Vegetable side dishes served with dinner

Ordering dinner here is almost a guarantee that you will have too much food, but they do let you share (and of course you can take items home, including the vegetables). The vegetables I was served are shown in the photo. The only thing I noticed that was different from about twenty years ago is that they no longer have the small fish which you eat in their entirety (at least I did this). I think what they have now is better, though, and I certainly do not really miss the small fish. There were a couple of vegetable items that I did not eat but generally they were excellent, and I think this is probably the main reason to come to Kal Bi House.

Bul gogi

Bul gogi

On my most recent visit I tried Bul Gogi, which is probably the restaurant’s most popular dish (and is the first one listed on the menu). This is marinated and had a good flavor, but the meat seemed dry. I think the meat is perfectly fine, but just not the best cut (and I am sure this is the reason they marinate it).

My “Old” Reviews
From 2004 and earlier I had several observations which I think would still apply. At that time I said that the bul gogi was better at Young Vin, but that the entire meal was better at Kal Bi because of the total experience with the vegetables. Today Young Vin is on Montwood and is an “Express” restaurant, so I am not sure how the two would compare.

At that time I also said that the barbecue chicken at Young Vin compared to the one here, and that the one at Han Il was better. I mentioned that the chicken at Kal Bi was gristly (I am not sure if this was the case at Young Vin).

I tried the seafood soup at Kal Bi and found it to have a good mixture of noodles, vegetables, and seafood in a slightly spicy red broth, although I only rated it as four out of five stars.

The kimchee at Kal Bi was my favorite out of any restaurant in El Paso, and this is one of the side dishes served with every meal. I also liked the turnips, cucumbers, and fish cakes (these are items I particularly liked on my recent visit as well).

Drinks

Korean iced tea

Korean iced tea

I particularly like the Korean Iced Tea here, and use it as the standard by which I judge the others (although some Korean restaurants do not even have it).

Other Observations
The vegetable side dishes and the Korean iced tea are the main items that draw me to Kal Bi House rather than the other restaurants in town. You get the same side dishes whether you go for lunch or dinner.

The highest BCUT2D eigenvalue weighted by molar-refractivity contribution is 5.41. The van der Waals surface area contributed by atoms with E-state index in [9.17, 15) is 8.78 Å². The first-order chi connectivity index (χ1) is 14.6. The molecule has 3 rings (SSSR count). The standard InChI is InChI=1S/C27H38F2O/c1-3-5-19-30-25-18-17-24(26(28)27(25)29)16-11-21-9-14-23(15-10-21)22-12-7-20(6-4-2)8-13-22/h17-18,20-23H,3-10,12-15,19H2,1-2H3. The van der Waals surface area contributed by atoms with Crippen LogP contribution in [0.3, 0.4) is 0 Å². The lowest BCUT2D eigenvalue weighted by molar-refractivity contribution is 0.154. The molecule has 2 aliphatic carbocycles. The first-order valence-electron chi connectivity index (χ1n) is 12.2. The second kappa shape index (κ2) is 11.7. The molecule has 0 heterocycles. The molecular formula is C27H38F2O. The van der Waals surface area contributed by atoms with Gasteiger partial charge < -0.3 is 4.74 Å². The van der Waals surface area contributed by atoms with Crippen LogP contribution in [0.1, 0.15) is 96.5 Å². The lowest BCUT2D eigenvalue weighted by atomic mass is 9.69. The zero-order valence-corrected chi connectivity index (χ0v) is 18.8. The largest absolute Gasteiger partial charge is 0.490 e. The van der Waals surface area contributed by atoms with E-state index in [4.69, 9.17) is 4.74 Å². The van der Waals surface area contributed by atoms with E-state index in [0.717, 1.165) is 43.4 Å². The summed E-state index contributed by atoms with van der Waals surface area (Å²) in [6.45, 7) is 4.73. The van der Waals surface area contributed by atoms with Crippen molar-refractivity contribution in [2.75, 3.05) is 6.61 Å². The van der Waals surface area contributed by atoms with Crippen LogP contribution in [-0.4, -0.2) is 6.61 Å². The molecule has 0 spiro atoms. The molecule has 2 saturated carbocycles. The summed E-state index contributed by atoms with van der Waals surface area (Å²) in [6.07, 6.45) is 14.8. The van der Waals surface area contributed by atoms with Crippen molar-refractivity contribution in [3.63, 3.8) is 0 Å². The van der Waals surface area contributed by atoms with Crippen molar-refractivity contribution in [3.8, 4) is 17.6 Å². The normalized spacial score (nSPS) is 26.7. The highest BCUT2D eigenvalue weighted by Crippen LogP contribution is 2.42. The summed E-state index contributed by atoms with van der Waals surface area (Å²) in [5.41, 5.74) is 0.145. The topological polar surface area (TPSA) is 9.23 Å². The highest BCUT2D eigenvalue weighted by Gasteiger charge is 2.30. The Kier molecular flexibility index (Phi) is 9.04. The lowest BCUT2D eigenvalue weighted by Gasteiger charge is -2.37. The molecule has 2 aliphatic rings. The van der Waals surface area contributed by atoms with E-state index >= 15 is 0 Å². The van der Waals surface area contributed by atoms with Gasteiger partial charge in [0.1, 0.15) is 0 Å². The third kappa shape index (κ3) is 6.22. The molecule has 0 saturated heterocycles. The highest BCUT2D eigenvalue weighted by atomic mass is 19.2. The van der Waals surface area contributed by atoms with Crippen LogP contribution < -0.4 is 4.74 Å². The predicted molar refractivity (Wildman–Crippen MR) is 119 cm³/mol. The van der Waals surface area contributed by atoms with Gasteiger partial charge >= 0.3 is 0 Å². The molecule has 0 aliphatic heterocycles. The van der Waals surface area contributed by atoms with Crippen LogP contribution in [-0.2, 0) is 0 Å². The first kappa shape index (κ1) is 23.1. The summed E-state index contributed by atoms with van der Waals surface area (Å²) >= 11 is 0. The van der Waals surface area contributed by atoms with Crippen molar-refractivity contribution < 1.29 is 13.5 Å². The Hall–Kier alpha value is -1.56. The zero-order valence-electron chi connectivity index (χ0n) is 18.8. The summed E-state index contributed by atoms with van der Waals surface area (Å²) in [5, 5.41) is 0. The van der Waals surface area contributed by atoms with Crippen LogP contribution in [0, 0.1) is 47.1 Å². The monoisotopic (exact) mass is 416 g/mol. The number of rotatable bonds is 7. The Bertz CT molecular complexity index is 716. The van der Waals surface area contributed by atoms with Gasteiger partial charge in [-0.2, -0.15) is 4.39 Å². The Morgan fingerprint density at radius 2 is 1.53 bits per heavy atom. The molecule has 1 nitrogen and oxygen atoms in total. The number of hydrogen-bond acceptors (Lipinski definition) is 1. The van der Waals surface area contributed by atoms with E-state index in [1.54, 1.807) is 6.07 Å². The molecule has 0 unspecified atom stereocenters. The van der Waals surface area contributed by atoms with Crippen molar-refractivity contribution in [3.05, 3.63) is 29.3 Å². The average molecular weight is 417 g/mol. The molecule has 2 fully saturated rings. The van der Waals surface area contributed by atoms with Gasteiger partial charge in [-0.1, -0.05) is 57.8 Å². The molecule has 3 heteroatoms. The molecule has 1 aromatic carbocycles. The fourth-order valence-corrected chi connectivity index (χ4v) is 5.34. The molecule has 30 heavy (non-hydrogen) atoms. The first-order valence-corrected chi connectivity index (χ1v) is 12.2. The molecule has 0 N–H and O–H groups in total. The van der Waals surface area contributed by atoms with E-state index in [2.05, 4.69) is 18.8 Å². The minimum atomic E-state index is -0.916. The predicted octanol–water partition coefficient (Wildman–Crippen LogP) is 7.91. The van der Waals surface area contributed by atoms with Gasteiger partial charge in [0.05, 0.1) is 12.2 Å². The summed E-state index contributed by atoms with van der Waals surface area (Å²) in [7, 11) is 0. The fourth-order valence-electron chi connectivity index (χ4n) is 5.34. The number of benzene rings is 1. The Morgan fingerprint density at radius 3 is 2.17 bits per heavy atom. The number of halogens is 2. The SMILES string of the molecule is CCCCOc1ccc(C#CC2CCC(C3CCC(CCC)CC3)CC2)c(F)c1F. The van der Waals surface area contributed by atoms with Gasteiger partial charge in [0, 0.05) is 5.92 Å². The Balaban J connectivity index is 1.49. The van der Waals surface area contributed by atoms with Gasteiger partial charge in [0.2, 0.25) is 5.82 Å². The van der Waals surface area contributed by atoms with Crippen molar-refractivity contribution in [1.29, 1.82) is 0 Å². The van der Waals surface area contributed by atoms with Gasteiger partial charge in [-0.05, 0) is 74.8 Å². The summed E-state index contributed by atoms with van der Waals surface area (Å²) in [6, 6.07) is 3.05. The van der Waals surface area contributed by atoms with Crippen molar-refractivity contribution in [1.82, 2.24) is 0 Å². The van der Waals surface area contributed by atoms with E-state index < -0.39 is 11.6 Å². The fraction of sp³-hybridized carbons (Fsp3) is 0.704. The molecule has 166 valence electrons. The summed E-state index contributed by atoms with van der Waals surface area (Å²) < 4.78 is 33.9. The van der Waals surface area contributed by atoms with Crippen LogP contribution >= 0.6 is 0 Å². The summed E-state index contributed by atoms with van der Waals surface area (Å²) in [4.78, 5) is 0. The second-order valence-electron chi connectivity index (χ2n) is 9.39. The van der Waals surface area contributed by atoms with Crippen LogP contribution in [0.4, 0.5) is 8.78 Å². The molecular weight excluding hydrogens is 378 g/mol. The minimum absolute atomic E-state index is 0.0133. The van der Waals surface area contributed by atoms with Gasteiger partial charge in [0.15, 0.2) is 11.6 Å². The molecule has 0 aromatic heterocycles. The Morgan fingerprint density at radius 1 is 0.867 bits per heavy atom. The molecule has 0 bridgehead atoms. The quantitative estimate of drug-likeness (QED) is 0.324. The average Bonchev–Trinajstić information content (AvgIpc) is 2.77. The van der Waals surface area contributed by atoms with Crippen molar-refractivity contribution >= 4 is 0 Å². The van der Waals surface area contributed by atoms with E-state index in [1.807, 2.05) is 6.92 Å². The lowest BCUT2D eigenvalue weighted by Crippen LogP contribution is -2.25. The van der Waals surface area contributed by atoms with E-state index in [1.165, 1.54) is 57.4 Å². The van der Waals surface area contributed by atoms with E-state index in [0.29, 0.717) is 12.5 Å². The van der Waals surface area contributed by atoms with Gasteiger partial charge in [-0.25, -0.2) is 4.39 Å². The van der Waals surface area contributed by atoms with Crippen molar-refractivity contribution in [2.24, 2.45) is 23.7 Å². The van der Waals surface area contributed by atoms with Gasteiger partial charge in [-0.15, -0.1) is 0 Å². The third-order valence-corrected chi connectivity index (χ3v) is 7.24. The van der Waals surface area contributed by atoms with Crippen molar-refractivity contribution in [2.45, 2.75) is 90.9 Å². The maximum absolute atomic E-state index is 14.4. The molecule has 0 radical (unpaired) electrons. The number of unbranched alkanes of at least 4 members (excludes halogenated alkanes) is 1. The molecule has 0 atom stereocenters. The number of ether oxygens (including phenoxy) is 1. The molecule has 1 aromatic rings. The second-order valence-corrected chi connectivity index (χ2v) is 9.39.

The lunch menu lasts until 2:00 p.m. I would advise coming at lunch time, although I think the dinner menu has some items that can be explored for a deeper dive into the world of Korean food. I just have not done very much of this, though, so I cannot give advice about what to order.

Some of the other Korean restaurants either admit to using MSG or I suspect they do based on my reaction to the food. Kal Bi House does not, unless you order the Chinese lunches (which I am not even sure are on the menu any more).

My rating is skewed more toward the main dishes with only a little consideration for the vegetable side dishes. The vegetables are excellent, though, and probably better here than anywhere else.


RATING: 20

Cuisine: Korean
Cost: $$
Hours: Closed Mon.
Accessible: Yes
Smoking: No smoking

Most Recent Visit: Jun. 4, 2019
Number of Visits: 10+
Best Items: Vegetable Side Dishes, Seafood Soup, Korean Iced Tea

 

Asian Food Details

Tea: Korean Iced Tea
MSG: No (but is in the Chinese food)
Buffet: No

 

Special Ratings
star 4 Bul Gogi

A Look Back at the Roadfood 1992 Edition–New Mexico

Roadfood 1992 Edition

Roadfood 1992 Edition

In my quest for nostalgia and information about old restaurants, I came across a goldmine of information from the 1992 edition of Jane & Michael Stern’s book Roadfood, published by HarperPerennial (a division of HarperCollins). One thing I love about this book is that it has its mission statement on the cover, which is to be a “guide to America’s best diners, small-town cafes, BBQ joints, and other very special eateries serving great, inexpensive regional food.”

This is largely the same mission I have for my Restaurant Guide and for many of the reviews published on this site. The Restaurant Guide lists places I find reviewed on the Internet in various cities, many of which meet the criteria set forth by the Sterns. Roadfood only lists a few restaurants per state, but it covers much of the United States (the 1992 edition does not have any listings for Alaska, Hawaii, or Montana). I am also very impressed that the Sterns were able to travel to all of the places listed and personally visit each restaurant mentioned in the book.